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Obsidian Spotlight: Neal Kobayashi

Neal who resides in Fairfax, VA is a proud husband of over 30+ years, dad of four, and grandfather of two. In his past work guises, he’s flipped burgers, made cold calls, collected water samples on the Chesapeake, and helped secure some of the largest collections of public data in the nation.

Neal Kobayashi was nominated for this month's Employee Spotlight by Angie Tristan.

She says, “He has been integral to the development of the Obsidian FSA team from inception. He represents us extremely well to the customer and readily accepts any challenge. He takes care of his team and works hard to help them grow their skill sets and accomplish the mission. We couldn't ask for a better senior leader than Neal.”

Obsidian couldn't agree more. Thank you Neal for all your hard work and for being an exemplary teammate!

  1. What is your role at Obsidian? How long have you been here? I’ve been part of the Obsidian team since mid- September, 2021. I’m part of the Department of Education Federal Student Aid team, where I’m the team lead for the ATO Support team, which provides specialized cybersecurity support for FSA.

  2. What has been one of your proudest moments while working with Obsidian? Watching members of my team add to their skills and take initiative to expand the assistance we bring to the client.

  3. What's one thing you learned last year? The increasing dependence on remote meetings has encouraged me to use the conference camera more. As an introvert, I’ve had to learn how to be comfortable with and the value of projecting myself on-camera. It’s an increasingly important way to connect both professionally and personally.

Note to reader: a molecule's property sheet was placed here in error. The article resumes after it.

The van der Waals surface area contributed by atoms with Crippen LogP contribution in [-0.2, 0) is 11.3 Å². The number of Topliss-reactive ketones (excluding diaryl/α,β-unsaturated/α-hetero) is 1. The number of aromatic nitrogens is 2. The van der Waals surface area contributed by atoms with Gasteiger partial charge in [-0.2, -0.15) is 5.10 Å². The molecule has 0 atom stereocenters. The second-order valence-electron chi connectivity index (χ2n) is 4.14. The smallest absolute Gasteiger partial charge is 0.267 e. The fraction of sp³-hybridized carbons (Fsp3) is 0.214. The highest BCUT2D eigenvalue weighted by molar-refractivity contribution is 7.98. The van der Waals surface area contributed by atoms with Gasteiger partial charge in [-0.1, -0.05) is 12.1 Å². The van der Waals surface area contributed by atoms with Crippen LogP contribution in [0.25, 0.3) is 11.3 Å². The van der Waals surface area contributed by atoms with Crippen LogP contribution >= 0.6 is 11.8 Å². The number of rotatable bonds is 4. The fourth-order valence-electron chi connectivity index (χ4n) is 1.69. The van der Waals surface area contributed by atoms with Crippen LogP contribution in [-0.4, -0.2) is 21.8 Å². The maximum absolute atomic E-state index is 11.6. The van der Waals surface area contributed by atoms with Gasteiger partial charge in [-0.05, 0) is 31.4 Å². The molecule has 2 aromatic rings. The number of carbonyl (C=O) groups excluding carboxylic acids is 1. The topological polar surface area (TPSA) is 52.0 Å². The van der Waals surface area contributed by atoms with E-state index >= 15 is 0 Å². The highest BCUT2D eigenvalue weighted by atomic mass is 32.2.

4. What is the last book you read? Would you recommend it? Days of Jubilee, by Patricia C. and Frederick L. McKissack. It’s a very slim (128 pages) large format history book intended for younger readers, but I found it eye-opening for the way it uses first-person narratives and photos to show American slavery and it’s supposed end. The most fascinating points of view are of course, the former slaves themselves- the fear, hope, and pride that they carried. The book also explains Lincoln’s complicated motivations for emancipation. An exceptional read.

  5. If you had to eat one meal everyday for the rest of your life, what would it be? Ramen. One could have nearly endless varieties of meat, vegetables, broth flavors, eggs, tofu, and spices. Plus, it’s my soul food!

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